Results tagged ‘ Jacob Turner ’
Remember Jim Leyland’s running challenge to Justin Verlander on PFP grounders in workouts last spring training? Leyland would crow whenever he got a ground ball past Verlander, who’s competitive enough that he wants to win at that. Kept waiting to see if they renewed the challenge Monday, the first day of spring workouts, but Leyland found a new target for his fun: Jose Valverde.
“I set you up, baby! And I can do it again if I want,” Leyland bragged when he got a tricky ground ball past his closer.
“Anytime I want. Just a little on, a little off,” he said after another one.
Valverde loved it. He had a good laugh whenever Leyland said it. And then he came up with some pretty impressive grabs for a Big Potato.
Leyland loved that, too.
“He’s a fun guy,” Leyland said of Valverde after the workout. “He’s really got one of the better personalities I’ve ever been around. And I guess when you’re that big and strong, it’s probably a good thing you’ve got a good personality.
“He’s legitimately fun to be around. I like him a lot.”
Leyland also likes the PFP drills a lot, because the way they set it up, pitchers see a good number of ground balls without a lot of standing around. They separate the pitchers into groups and split them onto the four back fields of the Tigertown complex, then rotate them around. Each field emphasizes a different area.
“I think it’s a good drill,” Leyland said. “And I will do it for as long as I manage.”
Other things worth noting on the first day of official workouts:
- Leyland mentioned this as a key camp for Tigers pitching prospects Andy Oliver, Jacob Turner and Charlie Furbush, even though their chances of making the team out of camp are slim (Furbush might have a better chance as a potential lefty reliever). Barring injuries, they won’t be part of the starting five, but they stand as the Tigers’ best options for insurance starters if somebody gets hurt, either here or during the season. “We want these guys to start this process today to get themselves prepared to get as close as they can,” Leyland said. “And if something does come up, maybe somebody is ready by the camp.”
- For someone with such a key role on this team, Austin Jackson had possibly the quietest entrance of any potential star player this spring, which probably says a lot about how much he has learned in his second year. He showed up Monday morning after the clubhouse had emptied and pitchers and catchers had taken the field, then got in his work.
- Among the arrivals Monday was Max St. Pierre, who reported to camp noticeably lighter. That wasn’t by design. He said he had two bouts of stomach virus and the flu, the combination of which dropped 15 pounds off his frame. He’s fine now, but he wants to regain some of that weight before the season starts.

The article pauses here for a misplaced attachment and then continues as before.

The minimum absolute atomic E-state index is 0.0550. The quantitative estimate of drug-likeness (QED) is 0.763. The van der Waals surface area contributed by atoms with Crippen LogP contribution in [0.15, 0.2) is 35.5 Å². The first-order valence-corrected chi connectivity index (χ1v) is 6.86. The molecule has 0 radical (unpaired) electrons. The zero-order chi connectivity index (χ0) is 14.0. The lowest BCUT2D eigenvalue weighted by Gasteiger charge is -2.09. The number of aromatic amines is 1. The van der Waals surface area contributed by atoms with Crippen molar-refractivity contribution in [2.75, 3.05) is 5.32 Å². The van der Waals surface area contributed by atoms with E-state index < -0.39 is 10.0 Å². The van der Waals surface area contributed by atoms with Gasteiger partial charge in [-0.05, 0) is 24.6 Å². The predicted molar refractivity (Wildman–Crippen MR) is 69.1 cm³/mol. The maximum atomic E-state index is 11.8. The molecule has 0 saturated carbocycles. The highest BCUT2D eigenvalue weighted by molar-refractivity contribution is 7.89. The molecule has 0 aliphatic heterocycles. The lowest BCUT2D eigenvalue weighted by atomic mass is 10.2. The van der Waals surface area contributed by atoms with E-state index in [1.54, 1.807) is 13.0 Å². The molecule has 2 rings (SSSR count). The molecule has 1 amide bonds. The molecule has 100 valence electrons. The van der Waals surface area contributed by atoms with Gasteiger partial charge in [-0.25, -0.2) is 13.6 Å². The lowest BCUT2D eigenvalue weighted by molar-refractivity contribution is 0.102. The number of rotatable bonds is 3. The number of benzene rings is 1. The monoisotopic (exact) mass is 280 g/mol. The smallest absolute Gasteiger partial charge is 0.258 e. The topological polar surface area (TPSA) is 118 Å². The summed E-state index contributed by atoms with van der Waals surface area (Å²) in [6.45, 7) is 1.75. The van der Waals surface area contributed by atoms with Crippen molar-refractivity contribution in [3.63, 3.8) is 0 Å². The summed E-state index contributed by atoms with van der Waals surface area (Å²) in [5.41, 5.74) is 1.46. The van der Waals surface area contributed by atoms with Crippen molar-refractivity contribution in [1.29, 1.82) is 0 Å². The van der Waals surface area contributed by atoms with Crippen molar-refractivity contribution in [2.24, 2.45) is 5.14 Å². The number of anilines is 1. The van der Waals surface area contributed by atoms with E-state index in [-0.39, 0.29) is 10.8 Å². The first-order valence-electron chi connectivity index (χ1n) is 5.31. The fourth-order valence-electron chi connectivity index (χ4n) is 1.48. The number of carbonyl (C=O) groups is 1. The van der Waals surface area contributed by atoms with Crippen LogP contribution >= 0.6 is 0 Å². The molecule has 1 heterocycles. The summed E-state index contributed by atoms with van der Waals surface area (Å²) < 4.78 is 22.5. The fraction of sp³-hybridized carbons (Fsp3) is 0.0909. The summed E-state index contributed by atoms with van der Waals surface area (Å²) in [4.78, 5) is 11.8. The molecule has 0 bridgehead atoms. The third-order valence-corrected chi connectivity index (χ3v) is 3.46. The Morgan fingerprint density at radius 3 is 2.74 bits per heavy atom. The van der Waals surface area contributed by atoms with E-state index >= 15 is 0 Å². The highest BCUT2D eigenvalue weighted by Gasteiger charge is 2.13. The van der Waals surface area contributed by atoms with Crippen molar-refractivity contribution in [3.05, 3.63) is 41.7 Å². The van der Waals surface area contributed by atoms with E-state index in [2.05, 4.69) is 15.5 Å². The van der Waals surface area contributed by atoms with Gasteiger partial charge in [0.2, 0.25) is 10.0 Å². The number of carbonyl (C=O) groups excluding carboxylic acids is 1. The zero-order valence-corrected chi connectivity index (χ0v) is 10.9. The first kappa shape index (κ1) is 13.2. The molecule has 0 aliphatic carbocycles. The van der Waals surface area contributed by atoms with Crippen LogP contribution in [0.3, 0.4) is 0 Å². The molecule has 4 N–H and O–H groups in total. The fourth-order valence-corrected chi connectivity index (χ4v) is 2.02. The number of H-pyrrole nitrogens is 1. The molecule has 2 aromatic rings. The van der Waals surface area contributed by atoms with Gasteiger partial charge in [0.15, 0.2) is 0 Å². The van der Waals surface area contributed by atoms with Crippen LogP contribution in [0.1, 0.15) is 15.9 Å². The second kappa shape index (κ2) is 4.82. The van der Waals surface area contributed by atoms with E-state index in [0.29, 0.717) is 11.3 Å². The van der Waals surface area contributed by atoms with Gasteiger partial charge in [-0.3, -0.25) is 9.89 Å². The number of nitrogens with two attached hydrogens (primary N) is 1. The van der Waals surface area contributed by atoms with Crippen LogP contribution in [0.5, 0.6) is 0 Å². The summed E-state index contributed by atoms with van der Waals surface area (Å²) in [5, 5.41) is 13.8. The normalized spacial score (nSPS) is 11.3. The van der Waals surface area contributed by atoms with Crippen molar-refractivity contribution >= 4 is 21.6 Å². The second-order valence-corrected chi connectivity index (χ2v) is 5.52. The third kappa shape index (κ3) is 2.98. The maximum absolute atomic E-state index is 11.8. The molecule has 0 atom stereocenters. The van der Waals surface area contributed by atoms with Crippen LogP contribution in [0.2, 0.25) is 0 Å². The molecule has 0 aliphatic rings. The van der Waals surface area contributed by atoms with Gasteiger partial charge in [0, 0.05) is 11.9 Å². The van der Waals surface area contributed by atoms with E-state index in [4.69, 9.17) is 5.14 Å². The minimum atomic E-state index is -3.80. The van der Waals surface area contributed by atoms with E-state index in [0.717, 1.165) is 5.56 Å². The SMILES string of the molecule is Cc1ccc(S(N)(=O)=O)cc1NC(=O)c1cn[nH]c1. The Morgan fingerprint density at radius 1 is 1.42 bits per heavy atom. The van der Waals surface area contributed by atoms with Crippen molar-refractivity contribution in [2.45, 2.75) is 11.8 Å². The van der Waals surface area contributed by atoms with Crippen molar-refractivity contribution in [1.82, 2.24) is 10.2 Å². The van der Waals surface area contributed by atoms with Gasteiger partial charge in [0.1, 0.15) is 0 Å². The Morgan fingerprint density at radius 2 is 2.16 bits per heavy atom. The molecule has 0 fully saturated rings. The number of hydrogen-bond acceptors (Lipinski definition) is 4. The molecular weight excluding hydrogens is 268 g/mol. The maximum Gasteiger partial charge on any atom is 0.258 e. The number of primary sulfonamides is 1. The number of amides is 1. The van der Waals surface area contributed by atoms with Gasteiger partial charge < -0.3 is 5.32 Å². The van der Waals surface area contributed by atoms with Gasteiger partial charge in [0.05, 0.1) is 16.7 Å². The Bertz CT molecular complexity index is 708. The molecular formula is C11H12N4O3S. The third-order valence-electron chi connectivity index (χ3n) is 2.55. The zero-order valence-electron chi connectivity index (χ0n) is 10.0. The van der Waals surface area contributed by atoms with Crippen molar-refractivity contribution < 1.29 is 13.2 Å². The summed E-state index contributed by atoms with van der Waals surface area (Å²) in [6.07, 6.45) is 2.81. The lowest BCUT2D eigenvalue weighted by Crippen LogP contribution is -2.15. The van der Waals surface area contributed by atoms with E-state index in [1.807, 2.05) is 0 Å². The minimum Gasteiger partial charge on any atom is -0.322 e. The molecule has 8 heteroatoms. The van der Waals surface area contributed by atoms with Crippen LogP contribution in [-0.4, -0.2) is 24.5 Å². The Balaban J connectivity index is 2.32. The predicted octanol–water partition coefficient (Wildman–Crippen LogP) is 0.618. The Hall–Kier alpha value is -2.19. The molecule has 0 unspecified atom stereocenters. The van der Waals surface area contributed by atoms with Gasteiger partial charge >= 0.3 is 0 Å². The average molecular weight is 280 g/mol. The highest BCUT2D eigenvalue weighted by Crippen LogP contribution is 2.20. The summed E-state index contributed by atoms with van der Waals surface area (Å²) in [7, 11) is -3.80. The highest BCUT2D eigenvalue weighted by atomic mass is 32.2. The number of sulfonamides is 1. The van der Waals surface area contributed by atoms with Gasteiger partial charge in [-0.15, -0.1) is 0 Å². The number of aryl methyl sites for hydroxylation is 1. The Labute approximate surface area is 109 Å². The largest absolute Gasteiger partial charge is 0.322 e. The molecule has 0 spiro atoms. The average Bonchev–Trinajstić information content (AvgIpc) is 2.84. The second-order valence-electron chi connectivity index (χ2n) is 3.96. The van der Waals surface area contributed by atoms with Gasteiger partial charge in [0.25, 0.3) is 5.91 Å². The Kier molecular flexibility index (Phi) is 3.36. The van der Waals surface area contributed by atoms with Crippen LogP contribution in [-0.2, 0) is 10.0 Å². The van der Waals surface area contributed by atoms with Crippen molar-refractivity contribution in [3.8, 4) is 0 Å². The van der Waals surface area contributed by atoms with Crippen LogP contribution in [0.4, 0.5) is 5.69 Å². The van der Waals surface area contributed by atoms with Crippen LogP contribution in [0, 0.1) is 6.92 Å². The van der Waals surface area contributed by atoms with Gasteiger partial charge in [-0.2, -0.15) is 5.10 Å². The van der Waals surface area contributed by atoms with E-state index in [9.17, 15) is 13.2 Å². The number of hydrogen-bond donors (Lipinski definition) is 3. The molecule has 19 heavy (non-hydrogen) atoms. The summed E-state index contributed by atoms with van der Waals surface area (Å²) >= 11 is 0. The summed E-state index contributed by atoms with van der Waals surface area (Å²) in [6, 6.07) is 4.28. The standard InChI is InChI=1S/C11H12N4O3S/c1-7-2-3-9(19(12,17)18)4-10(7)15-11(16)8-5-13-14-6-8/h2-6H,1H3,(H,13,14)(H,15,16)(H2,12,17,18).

- Speaking of weight loss, Joel Zumaya said he’s down to 230 pounds, but wants to put on some weight before the season starts. “I want to be at the 240 range,” he said. “I’m at 230-231. But that’s just getting muscle and eating a little more. … If I can stay between 235 and 240, I think I’m good.”
- In case you were wondering, Don Kelly was not among the catchers who took their place for bullpen sessions Monday morning. He was working with the other position players. That’s fine, because Leyland said a month ago that Kelly didn’t have to report with the catchers. Kelly was here early by his own choice.
- Remember the ill-fated mohawk idea that went through the Tigers clubhouse last year? Detroit’s bullpen might have a replacement for it. Because right now, there are a lot of beards among the relievers, and not many plans to shave them anytime soon. Zumaya has pretty much a full beard and says he’s keeping it when the season starts. Schlereth has a beard fit for his native Alaska. Ryan Perry has a bit of one going. If it catches on, it’ll be a little cleaner looking than the mohawk one.
As the Grand Rapids Press reported last night, Tigers top pitching prospect Jacob Turner is getting bumped up a rung on the developmental ladder. Detroit has transferred his contract from low Class A West Michigan to high Class A Lakeland.
If this was part of the plan, it wasn’t evident. A month ago, Tigers president/general manager Dave Dombrowski told the paper a month ago that there were “no immediate plans” to move Turner, that their current thought process was to leave him there. Dombrowski did caution, however, that the plans could change as the season moves on.